The first step in finding the actual iris radius is to find an approximation of the iris radius. This approximation can then be fine tuned to find the actual iris parameters. In order to find this approximation a single edge of the iris must be found. Knowing that eyes are most likely to be distorted in the top and bottom parts due to eyelashes and eyelids, the best choice for finding an unobstructed edge is along the horizontal line through the pupil center.

Having decided on where to attempt to detect the iris edge, the question of how to do it arises. It seems obvious that some type of edge detection should be used. It happens that for any edge detection it is a good idea to blur the image to subtract any noise prior to running the algorithm, but too much blurring can dilate the boundaries of an edge, or make it very difficult to detect. Consequently, a special smoothing filter such as the median filter should be used on the original image. This type of eliminates sparse noise while preserving image boundaries. The image may need to have its contrast increased after the median filter.

Now that the image is prepped the edge detection can be done. Since there is such a noticeable rising edge in luminescence at the edge of the iris, filtering with a haar wavelet should act as a simple edge detector. The area of interest is not just the single horizontal line through the iris, but the portion of that line to the left of the pupil. This is so that the rising luminescence from the transition from iris to white is the only major step.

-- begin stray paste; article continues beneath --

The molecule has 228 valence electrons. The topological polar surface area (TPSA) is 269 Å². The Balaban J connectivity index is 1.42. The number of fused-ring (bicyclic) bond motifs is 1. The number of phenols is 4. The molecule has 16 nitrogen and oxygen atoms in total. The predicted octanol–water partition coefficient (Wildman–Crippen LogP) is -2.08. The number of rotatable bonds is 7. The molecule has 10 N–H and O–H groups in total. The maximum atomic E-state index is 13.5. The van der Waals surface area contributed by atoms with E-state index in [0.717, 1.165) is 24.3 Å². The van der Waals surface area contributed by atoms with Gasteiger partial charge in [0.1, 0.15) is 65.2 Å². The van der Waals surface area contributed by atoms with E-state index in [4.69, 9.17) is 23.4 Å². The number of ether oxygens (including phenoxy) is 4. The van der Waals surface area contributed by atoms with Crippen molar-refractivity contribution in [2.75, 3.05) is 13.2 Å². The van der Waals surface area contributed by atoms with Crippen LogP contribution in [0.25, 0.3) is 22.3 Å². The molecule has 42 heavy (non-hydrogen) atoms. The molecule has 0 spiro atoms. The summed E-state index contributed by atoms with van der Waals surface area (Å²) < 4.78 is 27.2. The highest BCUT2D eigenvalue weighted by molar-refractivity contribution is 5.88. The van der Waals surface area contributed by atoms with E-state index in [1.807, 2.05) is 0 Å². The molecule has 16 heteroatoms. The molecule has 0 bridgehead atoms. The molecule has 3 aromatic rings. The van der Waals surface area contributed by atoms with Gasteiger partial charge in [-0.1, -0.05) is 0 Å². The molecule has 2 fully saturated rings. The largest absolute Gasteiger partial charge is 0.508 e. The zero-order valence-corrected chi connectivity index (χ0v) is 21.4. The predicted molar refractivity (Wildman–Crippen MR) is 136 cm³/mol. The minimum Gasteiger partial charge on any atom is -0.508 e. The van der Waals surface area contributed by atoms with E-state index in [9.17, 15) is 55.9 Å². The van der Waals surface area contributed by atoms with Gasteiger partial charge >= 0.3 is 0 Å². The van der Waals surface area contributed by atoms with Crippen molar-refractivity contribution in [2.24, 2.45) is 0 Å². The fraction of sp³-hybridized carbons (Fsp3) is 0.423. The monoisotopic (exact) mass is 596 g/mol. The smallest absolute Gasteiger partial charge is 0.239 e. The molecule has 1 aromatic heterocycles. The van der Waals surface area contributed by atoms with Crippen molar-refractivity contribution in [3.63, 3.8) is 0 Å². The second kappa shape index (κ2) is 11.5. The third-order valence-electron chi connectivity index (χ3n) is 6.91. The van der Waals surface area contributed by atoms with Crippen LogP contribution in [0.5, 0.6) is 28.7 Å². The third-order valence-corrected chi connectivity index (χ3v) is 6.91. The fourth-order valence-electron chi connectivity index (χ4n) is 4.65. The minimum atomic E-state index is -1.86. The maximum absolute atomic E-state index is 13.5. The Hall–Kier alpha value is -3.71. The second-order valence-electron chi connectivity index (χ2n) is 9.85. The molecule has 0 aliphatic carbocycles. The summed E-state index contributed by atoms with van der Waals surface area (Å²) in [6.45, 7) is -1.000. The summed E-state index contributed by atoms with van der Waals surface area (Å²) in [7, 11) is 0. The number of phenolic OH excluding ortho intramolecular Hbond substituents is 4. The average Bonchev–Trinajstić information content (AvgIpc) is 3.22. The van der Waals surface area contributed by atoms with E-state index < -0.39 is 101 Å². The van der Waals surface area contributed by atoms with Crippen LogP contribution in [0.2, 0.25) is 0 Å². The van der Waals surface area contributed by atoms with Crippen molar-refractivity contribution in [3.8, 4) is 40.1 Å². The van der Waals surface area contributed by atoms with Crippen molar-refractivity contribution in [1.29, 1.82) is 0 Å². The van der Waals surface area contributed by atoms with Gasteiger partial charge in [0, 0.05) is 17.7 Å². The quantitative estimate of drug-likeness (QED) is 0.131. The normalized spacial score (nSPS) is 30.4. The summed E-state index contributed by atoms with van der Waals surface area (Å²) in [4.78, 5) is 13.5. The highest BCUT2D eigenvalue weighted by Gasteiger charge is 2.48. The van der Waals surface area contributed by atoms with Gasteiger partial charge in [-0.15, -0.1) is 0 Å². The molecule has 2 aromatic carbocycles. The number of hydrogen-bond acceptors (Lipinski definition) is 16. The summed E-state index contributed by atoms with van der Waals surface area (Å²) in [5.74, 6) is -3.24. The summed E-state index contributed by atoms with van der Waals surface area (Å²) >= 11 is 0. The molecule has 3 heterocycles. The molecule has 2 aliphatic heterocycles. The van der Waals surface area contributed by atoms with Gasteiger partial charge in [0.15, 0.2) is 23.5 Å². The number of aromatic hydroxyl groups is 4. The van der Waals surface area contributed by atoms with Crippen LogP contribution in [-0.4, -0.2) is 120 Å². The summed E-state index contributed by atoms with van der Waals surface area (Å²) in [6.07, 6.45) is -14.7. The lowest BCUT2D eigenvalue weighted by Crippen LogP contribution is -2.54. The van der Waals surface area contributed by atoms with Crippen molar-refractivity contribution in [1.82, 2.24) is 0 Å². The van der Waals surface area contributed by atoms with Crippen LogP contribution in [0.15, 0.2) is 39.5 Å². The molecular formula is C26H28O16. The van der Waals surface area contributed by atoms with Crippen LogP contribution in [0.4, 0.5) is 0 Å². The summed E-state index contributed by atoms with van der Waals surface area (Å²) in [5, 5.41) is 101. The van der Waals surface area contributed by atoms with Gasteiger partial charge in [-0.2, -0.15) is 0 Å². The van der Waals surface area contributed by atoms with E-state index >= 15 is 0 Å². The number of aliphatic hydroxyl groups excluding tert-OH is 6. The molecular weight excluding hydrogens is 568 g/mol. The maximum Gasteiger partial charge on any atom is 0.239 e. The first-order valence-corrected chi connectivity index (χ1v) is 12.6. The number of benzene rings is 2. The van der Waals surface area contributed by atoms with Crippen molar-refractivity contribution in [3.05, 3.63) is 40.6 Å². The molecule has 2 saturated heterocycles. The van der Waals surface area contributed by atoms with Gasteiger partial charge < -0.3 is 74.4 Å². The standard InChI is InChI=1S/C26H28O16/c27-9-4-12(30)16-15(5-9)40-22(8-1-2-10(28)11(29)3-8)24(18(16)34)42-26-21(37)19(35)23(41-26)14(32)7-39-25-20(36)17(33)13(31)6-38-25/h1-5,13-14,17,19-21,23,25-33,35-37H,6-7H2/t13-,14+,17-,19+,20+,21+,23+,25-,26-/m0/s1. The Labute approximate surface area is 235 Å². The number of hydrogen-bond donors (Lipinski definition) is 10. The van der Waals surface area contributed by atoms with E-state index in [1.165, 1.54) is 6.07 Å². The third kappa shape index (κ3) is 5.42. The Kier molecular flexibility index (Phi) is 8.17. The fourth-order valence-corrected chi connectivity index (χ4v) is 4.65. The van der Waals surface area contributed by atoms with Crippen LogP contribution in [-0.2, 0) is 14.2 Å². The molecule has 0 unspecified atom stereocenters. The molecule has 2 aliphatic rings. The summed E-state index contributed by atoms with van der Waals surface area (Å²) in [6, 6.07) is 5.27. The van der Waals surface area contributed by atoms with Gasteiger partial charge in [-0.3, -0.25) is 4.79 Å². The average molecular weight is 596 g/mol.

The iris should represent the steepest luminence change in the area of interest. Consequently, this area of the image should correspond to the highest valued componenet of the the output from the filter. By finding this maximal value the edge of the iris to the right of the pupil should be found. It should be noted that since the iris may not be concentric with the pupil the distance from the pupil center to this edge may not correspond to the iris' radius.